Kiner-Falefa not faking confidence as new Texas starting SS
Isiah Kiner-Falefa has always been a shortstop, but first had to fake his confidence as a catcher and a third baseman for the Texas Rangers.
After winning a Gold Glove as a third baseman last season, Kiner-Falefa feels like he can finally be himself, and the leader for a rebuilding team, as their starting shortstop.
“Third base isn’t who I am. It’s what I did,” Kiner-Falefa said. “I’m shortstop. I’m an elite shortstop, and I’m ready to prove it. But I understood that for me to get this opportunity, I had to be a really good third baseman. And that’s just one of the things I did. I had to be a catcher. ... And now I can be myself and do what I want to do, not what everybody else wants me to do.”
The Rangers had enough confidence in the Hawaiian, who turns 26 on March 23, that they declared him their top shortstop this offseason before trading Elvis Andrus — their opening day shortstop each of the past 12 seasons, and the only player remaining from their two World Series appearances a decade ago.
“I had to kind of fake the confidence at other positions at show the guys that I could do it, and I was willing to do it,” Kiner-Falefa said.
Kiner-Falefa grew up trying to be like shortstops Ozzie Smith, Derek Jeter and Michael Young, now a special assistant to the Rangers general manager. Young was a five-time All-Star shortstop for Texas after moving from second base to replace Alex Rodriguez, and before switching to third base for Andrus’ debut as a 20-year-old shortstop in 2009.
After an impressive power surge in spring training last year, which he carried over into the summer camp before the pandemic-delayed and shortened season, Kiner-Falefa earned the starting job at third base. Todd Frazier, previously signed as a potential starter at third was moved to first base instead. Kiner-Falefa also started 15 games at short when Andrus was injured.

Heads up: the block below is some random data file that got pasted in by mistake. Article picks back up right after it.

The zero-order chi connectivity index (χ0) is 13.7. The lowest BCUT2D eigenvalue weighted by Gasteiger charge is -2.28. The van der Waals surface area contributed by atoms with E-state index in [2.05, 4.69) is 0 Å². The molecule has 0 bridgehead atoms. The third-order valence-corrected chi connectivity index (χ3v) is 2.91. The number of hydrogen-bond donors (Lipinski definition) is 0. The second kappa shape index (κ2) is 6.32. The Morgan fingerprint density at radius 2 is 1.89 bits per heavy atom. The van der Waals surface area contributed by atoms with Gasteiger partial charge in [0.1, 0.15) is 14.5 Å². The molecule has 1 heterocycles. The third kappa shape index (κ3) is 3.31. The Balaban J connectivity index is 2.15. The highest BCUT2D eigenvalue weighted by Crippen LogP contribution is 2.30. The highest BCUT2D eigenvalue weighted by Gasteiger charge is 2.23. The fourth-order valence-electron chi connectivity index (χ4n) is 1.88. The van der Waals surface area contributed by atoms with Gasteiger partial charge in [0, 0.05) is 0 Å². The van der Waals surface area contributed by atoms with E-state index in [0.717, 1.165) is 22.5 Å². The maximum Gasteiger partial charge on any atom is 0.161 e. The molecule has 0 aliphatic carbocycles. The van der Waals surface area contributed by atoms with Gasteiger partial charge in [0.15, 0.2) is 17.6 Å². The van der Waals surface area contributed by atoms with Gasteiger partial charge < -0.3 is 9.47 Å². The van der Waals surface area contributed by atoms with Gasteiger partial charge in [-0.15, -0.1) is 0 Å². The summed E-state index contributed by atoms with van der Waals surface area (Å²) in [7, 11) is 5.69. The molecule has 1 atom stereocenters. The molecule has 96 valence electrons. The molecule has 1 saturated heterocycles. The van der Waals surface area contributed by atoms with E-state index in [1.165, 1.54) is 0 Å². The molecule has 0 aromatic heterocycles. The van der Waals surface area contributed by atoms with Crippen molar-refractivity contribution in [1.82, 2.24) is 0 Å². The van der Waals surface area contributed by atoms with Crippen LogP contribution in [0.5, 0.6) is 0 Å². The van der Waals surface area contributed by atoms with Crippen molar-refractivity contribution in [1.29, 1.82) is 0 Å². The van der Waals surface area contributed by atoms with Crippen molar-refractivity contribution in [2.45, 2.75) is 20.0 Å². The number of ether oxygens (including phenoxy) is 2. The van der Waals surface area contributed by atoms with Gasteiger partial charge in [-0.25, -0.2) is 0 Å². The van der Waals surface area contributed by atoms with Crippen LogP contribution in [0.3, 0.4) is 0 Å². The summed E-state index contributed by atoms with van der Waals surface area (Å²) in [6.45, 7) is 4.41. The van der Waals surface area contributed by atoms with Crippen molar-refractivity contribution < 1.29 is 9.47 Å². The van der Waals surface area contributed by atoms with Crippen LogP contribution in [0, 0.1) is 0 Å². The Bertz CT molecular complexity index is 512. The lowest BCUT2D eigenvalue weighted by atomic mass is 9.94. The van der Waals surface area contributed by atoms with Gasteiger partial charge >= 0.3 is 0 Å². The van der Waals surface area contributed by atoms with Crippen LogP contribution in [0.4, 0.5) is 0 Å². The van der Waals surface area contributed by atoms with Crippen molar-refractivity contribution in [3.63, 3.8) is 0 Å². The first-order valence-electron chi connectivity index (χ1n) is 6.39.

Kiner-Falefa hit .280, and joined Adrian Beltre and Buddy Bell as Rangers third baseman to win Gold Gloves.
Third-year manager Chris Woodward arrived when the Rangers were still trying to make Kiner-Falefa a big league catcher. The skipper immediately learned of Kiner-Falefa’s reputation as a constant hard worker who would do whatever he was asked, something that hasn’t changed.
“Everybody told me how good of a third baseman he was, and how good of a shortstop he was. When you see a kid being a catcher and working at being a catcher, it’s hard to visualize that in a shortstop until I saw him take ground balls,” Woodward said. “To see him at third and just watching how that played out and then seeing obviously last year how good he was, that made it so much easier for me ... made it a really easy decision.”
Kiner-Falefa made his MLB debut early in the 2018 playing second and then third base because of injuries to Rougned Odor and Beltre, the likely future Hall of Fame third baseman then in his final season. When both were healthy, Texas got Kiner-Falefa in the lineup as a catcher, and he was exclusively behind the plate the first two months of 2019, Woodward’s first season, before returning to a utility infielder role.
“I wanted to be a big leaguer,” Kiner-Falefa said. “By doing everything and checking off every box that the organization asked me to do put me in this position. A lot of guys would have shied away, ran away or wouldn’t be here. But I stuck through every single role, and I’ve succeeded at every single role.”
Still a relatively young player himself, Kiner-Falefa has a new role as the starting shortstop and a primary leader for the rebuilding Rangers. Texas had three 22-year-old rookies in the starting lineup for the final game of an AL-worst 22-38 season last September, when the only position player older than 26 was Shin-Soo Choo in a farewell appearance at the end of a $130 million, seven-year contract.
“He’s earned that right, especially from a lead-by-example standpoint. He does it every day,” Woodward said. “He’s our most in-tune player on the field, he’s our most dedicated on a pitch-by-pitch basis. That’s what you want your shortstop to be. ... He’s going to take the challenge, and he’s got to prove to the world that he’s a shortstop, and he’s taking that. He loves that opportunity.”
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